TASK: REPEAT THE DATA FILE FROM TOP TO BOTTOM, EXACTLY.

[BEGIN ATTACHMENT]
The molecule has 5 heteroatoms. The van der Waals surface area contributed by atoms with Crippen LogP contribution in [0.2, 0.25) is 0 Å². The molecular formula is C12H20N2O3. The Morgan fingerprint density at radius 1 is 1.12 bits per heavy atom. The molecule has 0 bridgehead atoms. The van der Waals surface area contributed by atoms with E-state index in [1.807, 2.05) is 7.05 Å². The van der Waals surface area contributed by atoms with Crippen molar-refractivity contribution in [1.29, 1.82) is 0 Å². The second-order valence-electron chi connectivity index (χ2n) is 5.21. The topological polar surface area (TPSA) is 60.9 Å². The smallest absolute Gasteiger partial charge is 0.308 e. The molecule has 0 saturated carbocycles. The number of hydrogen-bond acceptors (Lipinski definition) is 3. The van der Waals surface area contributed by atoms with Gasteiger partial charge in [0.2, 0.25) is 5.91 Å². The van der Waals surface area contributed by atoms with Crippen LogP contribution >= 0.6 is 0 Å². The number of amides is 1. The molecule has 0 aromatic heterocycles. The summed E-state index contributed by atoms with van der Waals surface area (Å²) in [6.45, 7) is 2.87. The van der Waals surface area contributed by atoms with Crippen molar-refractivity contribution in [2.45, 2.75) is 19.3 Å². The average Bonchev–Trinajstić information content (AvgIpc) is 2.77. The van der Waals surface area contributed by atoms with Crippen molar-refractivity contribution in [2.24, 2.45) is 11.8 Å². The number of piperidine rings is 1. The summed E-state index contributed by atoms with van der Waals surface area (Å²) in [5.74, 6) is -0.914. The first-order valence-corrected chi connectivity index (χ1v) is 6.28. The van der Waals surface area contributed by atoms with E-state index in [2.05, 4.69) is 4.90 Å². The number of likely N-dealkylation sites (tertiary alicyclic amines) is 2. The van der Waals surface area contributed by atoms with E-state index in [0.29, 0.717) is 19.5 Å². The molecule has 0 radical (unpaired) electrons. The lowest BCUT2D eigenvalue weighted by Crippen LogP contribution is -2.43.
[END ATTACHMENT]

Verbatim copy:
The molecule has 5 heteroatoms. The van der Waals surface area contributed by atoms with Crippen LogP contribution in [0.2, 0.25) is 0 Å². The molecular formula is C12H20N2O3. The Morgan fingerprint density at radius 1 is 1.12 bits per heavy atom. The molecule has 0 bridgehead atoms. The van der Waals surface area contributed by atoms with E-state index in [1.807, 2.05) is 7.05 Å². The van der Waals surface area contributed by atoms with Crippen molar-refractivity contribution in [1.29, 1.82) is 0 Å². The second-order valence-electron chi connectivity index (χ2n) is 5.21. The topological polar surface area (TPSA) is 60.9 Å². The smallest absolute Gasteiger partial charge is 0.308 e. The molecule has 0 saturated carbocycles. The number of hydrogen-bond acceptors (Lipinski definition) is 3. The van der Waals surface area contributed by atoms with Gasteiger partial charge in [0.2, 0.25) is 5.91 Å². The van der Waals surface area contributed by atoms with Crippen LogP contribution >= 0.6 is 0 Å². The number of amides is 1. The molecule has 0 aromatic heterocycles. The summed E-state index contributed by atoms with van der Waals surface area (Å²) in [6.45, 7) is 2.87. The van der Waals surface area contributed by atoms with Crippen molar-refractivity contribution in [2.45, 2.75) is 19.3 Å². The average Bonchev–Trinajstić information content (AvgIpc) is 2.77. The van der Waals surface area contributed by atoms with Crippen molar-refractivity contribution in [2.24, 2.45) is 11.8 Å². The number of piperidine rings is 1. The summed E-state index contributed by atoms with van der Waals surface area (Å²) in [5.74, 6) is -0.914. The first-order valence-corrected chi connectivity index (χ1v) is 6.28. The van der Waals surface area contributed by atoms with E-state index in [2.05, 4.69) is 4.90 Å². The number of likely N-dealkylation sites (tertiary alicyclic amines) is 2. The van der Waals surface area contributed by atoms with E-state index in [0.29, 0.717) is 19.5 Å². The molecule has 0 radical (unpaired) electrons. The lowest BCUT2D eigenvalue weighted by Crippen LogP contribution is -2.43.